Ball-tampering debacle embarrasses me, says England’s Trevor Bayliss
Bayliss was shocked by events in Cape Town.
England’s Australian coach Trevor Bayliss admits he is embarrassed by the ball-tampering shame which has engulfed his compatriots on their Test tour of South Africa.
Bayliss, who oversaw England’s 4-0 defeat in his native country this winter, has echoed the insistence of captain Joe Root and senior seamer Stuart Broad that the Ashes tourists had no reason to suspect any sharp practice from their hosts.
But as a former mentor of Steve Smith’s when Australia’s newly-deposed captain was a young New South Wales all-rounder, he has been shocked by events in Cape Town this week.
Steve (Smith) is a lovely young bloke who has made a terrible mistake Trevor Bayliss
Smith was banned by the International Cricket Council for the final Test in Johannesburg and fined his match fee for the third match of four at Newlands after he and batsman Cameron Bancroft confessed to a plot to alter the condition of the ball by using tape concealed in the latter’s pocket during South Africa’s second innings.
Smith will be sent home along with vice-captain David Warner and Bancroft on Wednesday, Cricket Australia has announced. Tim Paine has been named as the new skipper of the side.
“I’m obviously disappointed – and as an Australian I’m embarrassed,” said Bayliss. “Steve is a lovely young bloke who has made a terrible mistake, and I’m sure Cricket Australia (CA) will work out the course of action required.”
CA is expected to announce on Wednesday what punishment the players will face. Australia coach Darren Lehmann is staying in his role, after an investigation found he had no prior knowledge of the plan to tamper.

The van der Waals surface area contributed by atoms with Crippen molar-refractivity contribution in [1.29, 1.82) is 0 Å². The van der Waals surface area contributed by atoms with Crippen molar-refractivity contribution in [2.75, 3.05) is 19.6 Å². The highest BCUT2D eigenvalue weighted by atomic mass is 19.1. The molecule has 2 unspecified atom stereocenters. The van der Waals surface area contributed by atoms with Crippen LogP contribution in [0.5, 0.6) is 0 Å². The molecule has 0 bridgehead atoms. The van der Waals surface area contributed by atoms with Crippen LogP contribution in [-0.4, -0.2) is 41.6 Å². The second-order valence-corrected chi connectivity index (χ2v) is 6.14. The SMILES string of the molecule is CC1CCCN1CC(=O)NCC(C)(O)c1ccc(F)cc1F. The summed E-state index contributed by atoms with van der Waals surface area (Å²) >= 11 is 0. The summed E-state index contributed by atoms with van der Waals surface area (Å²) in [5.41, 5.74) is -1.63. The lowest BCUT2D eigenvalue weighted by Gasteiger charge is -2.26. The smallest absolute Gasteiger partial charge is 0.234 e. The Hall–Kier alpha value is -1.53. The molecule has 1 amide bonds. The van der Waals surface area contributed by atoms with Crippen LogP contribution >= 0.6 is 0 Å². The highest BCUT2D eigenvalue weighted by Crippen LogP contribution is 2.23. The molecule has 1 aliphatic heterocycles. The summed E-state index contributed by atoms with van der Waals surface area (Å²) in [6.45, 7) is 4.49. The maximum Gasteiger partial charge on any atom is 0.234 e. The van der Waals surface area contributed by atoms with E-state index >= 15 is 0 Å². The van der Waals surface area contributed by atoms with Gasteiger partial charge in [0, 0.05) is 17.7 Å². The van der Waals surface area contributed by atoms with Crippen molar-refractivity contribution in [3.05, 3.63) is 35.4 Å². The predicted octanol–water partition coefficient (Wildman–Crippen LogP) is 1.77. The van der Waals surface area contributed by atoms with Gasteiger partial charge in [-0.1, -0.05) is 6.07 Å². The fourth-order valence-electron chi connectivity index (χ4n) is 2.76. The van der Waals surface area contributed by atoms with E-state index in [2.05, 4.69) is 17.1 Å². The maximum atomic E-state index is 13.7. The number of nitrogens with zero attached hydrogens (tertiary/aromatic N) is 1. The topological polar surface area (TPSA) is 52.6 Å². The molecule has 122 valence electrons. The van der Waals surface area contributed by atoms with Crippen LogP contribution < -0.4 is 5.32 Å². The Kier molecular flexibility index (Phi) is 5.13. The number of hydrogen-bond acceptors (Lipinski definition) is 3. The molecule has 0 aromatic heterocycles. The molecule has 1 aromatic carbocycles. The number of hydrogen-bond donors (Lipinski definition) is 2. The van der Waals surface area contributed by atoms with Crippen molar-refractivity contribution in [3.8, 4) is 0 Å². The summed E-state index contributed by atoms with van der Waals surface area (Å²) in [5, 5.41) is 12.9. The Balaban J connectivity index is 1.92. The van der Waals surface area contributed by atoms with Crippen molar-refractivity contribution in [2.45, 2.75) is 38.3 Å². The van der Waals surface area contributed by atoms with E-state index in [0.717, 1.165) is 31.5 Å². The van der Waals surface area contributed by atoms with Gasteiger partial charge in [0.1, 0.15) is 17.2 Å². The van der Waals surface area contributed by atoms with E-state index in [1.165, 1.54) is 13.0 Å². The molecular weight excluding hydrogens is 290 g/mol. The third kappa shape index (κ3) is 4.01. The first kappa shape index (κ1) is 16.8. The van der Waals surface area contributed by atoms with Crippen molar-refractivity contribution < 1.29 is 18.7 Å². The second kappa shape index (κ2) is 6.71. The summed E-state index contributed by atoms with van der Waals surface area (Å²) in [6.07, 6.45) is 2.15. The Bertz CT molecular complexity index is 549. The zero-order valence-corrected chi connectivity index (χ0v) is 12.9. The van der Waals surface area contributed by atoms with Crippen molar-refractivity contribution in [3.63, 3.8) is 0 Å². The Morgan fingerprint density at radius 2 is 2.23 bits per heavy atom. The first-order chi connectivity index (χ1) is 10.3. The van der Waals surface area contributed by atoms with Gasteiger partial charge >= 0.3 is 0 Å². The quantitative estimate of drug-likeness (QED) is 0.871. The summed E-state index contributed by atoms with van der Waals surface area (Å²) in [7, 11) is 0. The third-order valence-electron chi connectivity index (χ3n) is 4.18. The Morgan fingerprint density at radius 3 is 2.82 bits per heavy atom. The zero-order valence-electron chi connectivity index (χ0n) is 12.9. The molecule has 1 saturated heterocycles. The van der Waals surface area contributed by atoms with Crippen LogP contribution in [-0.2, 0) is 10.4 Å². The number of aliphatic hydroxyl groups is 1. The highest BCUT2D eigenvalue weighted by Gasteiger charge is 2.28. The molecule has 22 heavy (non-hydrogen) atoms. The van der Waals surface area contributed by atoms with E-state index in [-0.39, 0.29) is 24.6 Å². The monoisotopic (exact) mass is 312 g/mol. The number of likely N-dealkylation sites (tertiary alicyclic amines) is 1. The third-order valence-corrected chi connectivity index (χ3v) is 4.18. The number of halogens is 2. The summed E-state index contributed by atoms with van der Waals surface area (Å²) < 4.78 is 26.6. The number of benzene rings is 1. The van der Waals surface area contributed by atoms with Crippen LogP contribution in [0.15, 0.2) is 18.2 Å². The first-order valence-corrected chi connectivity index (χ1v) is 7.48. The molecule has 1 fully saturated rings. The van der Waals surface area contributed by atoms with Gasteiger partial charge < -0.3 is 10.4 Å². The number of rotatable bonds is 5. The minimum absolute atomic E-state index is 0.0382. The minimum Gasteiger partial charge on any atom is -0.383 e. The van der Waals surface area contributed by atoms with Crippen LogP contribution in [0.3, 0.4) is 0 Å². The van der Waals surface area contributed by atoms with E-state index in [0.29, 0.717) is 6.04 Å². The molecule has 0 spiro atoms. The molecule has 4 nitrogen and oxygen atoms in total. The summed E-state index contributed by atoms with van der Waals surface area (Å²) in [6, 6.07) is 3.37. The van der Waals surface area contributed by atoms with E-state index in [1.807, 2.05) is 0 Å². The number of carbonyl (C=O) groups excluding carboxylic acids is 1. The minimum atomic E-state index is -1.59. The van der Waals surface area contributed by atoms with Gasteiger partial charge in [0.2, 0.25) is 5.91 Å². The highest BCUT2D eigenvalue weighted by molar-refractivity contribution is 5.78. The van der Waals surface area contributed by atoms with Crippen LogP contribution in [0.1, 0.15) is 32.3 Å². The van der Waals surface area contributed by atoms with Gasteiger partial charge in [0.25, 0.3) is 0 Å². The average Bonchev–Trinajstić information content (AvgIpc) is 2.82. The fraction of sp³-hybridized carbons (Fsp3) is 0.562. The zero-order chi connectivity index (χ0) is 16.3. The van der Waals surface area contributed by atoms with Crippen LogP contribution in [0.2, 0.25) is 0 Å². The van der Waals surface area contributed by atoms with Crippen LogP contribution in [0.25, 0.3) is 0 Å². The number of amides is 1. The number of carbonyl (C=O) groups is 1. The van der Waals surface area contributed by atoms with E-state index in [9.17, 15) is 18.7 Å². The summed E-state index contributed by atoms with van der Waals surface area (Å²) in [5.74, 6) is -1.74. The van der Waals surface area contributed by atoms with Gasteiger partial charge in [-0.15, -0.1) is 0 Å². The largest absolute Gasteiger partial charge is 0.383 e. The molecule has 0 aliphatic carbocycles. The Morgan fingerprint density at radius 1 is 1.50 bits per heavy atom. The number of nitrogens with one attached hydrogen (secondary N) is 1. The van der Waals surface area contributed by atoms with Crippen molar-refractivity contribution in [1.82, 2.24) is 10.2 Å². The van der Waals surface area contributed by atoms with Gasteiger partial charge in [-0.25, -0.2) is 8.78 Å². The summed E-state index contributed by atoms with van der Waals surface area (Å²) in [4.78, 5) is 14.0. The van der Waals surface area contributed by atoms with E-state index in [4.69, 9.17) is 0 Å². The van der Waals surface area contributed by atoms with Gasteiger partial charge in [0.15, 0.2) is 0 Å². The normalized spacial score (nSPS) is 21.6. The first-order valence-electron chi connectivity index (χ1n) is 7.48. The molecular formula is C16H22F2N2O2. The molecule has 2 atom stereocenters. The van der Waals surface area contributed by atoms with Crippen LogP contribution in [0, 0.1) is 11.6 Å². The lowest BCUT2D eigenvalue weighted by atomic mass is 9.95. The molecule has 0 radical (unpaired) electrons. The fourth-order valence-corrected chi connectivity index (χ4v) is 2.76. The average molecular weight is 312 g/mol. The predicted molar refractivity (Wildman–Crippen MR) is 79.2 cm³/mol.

Bayliss, speaking after England’s innings defeat in their first Test against New Zealand in Auckland, said of the Australians: “They obviously will be punished, but I’ve no idea how severe … we’ll have to see what Cricket Australia come up with.”
Asked if England had any suspicions about Australian ball-tampering during the Ashes, however, he said: “No. I thought we were outplayed by a much better team.
“I’ve got no complaints.”
Bayliss does wonder if Australia’s often uncompromising tactics of late – not specifically ball-tampering – meant they so alienated some opponents that they had the flak coming once it was clear they transgressed.
“I think a lot of what they’re copping at the moment comes from the way they have played their game,” he added. “It’s almost like teams and people around the world have been waiting for them to stuff up, so they can lay the boot in.”
Under Smith, Australia have had to account for their hard-nosed approach many times – including against England and then in the ongoing, ill-tempered series in South Africa. They have often clarified that they know the ‘line’ between what is acceptable and what is not, and will not cross it.
Players and teams around the world have got to take a step back and have a bit of a think about the way they go about things. Trevor Bayliss
Bayliss does not care to estimate a specific point at which Australia began to push the limits, but points out it is the responsibility of all teams and players to uphold the spirit of their sport.
“I don’t think you can say when any culture has changed,” he said. “It’s one of (those) things that continually over a period of time builds and builds, and unfortunately on this occasion it’s gone too far.
“It’s not just Australian cricket that’s being thought of in a negative way – it’s going to be the game as a whole.
“Players and teams around the world have got to take a step back and have a bit of a think about the way they go about things, and make sure the game continues on into the future and (is) held in the best possible light by everyone.”